So now we had a nice quartet, and then as things progressed, we pitched to almost every network in town. ABC, they were the most excited about us. Once that deal was done, Larry Wilmore came on as our showrunner, and all of his experience in the genre, going back to Fresh Prince Of Bel-Air, and Bernie Mac, gave us somebody at the helm who had a real great track record with this kind of material. Once we knew that we were all going to be working together, we had to find the right partner for Anthony, and we couldn’t have asked for anybody better than Tracee Ellis Ross, because I had worked with her on CSI and really wanted to work with her again after that one experience. So, when she came on to round things out as the wife, Rainbow, in the show, it just all started clicking.
DEADLINE: Were you thinking about playing the dad from the get-go?
FISHBURNE That was always Kenya’s thought for me in terms of how I would participate in the show as an actor. That was always his first wish, was that I would come on and play the dad.
DEADLINE: Was the character tailored for you? Did you have a say?
FISHBURNE: Well, yeah..I wouldn’t say it’s tailored for me in the traditional sense because it’s not like I do a whole lot of comedy, so it’s not like I’m a known entity in the comedic genre. But what’s great about this show is it’s based on Kenya’s real-life experiences, but also based on the real-life experiences of everyone that participates. That would include myself, Larry Wilmore, Tracee Ross, Anthony Anderson, the children who are in our show, and the writers who are writing our show.
DEADLINE: Is there anything from your relationship with your own family that is reflected on the show too?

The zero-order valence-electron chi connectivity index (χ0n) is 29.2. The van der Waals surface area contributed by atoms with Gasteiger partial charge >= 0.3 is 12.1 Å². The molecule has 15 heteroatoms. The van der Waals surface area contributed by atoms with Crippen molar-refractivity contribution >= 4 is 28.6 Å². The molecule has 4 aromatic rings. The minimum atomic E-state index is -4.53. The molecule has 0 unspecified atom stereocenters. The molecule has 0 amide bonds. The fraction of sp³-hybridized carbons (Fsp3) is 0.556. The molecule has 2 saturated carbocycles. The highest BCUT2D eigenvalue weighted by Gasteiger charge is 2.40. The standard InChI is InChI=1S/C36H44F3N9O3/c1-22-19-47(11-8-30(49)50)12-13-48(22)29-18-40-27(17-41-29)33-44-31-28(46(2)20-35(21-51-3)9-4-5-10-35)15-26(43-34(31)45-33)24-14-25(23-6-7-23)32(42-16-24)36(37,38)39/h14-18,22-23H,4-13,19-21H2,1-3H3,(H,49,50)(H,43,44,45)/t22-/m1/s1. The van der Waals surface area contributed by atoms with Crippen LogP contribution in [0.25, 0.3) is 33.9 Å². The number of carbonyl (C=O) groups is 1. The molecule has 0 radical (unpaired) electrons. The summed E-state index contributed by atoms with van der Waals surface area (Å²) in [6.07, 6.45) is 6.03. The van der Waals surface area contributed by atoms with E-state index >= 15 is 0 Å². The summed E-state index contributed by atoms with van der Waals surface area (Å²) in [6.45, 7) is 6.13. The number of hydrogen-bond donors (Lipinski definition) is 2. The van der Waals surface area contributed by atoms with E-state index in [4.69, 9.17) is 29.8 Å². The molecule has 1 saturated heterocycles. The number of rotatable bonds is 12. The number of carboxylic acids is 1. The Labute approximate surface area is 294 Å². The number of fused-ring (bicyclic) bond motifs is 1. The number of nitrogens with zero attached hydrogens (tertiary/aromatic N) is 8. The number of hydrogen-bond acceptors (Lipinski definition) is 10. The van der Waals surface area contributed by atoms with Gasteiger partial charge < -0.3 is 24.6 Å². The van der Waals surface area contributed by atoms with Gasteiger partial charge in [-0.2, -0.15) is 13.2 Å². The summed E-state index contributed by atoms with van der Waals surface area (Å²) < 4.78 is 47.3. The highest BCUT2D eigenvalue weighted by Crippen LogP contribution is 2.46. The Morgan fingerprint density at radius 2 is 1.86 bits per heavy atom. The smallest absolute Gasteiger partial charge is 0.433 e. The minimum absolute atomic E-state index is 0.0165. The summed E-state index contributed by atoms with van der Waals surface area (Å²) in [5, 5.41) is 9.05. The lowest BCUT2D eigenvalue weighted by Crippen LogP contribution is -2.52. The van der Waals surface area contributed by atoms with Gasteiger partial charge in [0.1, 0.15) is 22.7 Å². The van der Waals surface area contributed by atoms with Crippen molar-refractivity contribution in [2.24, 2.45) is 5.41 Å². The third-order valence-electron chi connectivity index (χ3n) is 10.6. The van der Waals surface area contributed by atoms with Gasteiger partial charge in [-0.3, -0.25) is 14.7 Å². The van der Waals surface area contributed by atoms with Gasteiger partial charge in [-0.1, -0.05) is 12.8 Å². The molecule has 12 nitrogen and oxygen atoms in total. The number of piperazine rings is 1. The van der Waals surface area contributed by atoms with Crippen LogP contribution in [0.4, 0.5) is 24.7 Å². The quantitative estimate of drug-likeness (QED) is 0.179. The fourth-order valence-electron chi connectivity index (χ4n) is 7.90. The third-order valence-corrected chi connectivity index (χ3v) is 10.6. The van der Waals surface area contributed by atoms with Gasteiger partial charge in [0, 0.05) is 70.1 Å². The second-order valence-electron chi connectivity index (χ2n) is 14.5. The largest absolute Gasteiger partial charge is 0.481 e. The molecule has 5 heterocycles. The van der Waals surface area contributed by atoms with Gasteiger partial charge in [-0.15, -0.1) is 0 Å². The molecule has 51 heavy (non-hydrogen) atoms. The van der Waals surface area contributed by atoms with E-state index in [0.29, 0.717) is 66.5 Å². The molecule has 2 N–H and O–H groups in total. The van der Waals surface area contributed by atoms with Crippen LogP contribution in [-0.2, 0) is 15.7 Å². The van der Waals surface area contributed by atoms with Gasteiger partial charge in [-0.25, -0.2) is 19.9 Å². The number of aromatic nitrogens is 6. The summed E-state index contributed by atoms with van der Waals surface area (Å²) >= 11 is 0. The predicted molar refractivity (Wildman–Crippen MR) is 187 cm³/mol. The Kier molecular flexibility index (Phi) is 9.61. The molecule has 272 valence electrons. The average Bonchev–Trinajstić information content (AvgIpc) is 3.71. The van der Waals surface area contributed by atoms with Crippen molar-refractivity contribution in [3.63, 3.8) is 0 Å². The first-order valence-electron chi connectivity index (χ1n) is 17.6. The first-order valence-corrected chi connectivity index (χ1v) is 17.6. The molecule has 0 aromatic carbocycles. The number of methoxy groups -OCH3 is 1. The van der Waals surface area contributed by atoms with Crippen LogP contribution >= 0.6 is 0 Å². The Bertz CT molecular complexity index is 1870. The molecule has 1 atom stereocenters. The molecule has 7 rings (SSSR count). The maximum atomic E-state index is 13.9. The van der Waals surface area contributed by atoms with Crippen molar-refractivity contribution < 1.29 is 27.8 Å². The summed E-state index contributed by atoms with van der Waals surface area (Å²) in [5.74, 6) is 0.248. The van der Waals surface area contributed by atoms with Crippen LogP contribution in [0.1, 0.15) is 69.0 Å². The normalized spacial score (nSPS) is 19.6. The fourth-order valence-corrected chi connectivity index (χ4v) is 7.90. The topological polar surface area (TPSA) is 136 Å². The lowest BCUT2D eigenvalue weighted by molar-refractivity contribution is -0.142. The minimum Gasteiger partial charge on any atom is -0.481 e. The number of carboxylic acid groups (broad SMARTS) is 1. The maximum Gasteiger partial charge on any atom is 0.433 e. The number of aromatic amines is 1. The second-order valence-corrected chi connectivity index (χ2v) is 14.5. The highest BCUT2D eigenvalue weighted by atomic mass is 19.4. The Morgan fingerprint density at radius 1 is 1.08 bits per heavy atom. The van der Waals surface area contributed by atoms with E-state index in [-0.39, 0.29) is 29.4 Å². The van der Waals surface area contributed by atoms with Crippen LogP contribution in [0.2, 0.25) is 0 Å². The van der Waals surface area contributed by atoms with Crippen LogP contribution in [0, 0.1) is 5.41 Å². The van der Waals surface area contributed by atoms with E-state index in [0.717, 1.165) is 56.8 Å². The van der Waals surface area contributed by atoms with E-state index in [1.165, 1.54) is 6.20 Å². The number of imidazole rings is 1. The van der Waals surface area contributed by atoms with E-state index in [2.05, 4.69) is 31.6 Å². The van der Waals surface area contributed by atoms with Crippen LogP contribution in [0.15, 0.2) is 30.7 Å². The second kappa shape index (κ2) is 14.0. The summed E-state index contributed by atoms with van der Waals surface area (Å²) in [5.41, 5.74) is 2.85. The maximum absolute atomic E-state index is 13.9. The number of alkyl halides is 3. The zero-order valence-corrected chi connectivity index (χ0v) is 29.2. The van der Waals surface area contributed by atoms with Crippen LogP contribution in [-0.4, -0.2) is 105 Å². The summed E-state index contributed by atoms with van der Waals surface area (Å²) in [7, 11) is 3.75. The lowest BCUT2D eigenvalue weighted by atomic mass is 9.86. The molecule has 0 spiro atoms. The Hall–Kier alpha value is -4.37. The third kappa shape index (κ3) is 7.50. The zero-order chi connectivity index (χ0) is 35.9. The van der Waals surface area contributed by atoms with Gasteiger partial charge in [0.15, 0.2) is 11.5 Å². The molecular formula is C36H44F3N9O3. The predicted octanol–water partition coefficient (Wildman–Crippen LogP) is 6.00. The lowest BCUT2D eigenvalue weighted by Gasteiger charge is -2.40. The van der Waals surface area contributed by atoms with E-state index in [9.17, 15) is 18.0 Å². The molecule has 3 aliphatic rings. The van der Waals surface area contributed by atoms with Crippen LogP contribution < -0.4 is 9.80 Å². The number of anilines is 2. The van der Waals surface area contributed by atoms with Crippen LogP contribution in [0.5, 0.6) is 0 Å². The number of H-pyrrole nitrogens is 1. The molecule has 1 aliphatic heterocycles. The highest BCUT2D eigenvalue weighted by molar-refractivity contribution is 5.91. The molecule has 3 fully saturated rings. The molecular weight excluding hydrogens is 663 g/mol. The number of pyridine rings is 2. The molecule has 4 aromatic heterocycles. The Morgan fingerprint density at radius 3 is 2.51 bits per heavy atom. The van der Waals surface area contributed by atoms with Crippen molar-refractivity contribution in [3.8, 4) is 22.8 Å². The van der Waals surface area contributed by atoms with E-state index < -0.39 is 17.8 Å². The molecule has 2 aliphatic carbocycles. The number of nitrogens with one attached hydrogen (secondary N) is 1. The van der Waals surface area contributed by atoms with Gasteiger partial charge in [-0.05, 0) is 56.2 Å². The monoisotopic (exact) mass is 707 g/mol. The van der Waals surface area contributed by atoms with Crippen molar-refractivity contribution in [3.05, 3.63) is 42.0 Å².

FISHBURNE: There’s a whole lot, of course. Yeah. There’s a lot of it. I’m not going to say what, but yes.
DEADLINE: Larry Wilmore has a new Comedy Central show coming up but is still working on Black-ish. Will he be able to complete the entire initial order of 13 episodes?
FISHBURNE: Yes. He’s going to be involved in the entire order of 13.
DEADLINE: Black-ish is getting a lot of attention with the title and the premise. ABC executives have said that it’s not about race but about class and family. What is your take? What is Black-ish about?
FISHBURNE: It’s about a family. It’s about the Johnson family, and in that regard, it’s about your family, and my family, and everybody’s family.
DEADLINE: Based on the title, could people feel like the show is not for everyone?
FISHBURNE: Here’s the thing about our title. Our title is a little bit of a wink. It’s a bit of a joke because, ultimately, if you live in America and you’ve been in America, let’s say, for the last 10, 15, 20 years, you’re probably a little Black-ish anyway. So that’s what’s wonderful about our title, and that’s really what it means. Everybody’s a little Jewish. Everybody’s a little Black-ish, you know?
DEADLINE: You made your series debut on CSI and left after two and a half seasons. What was that experience like?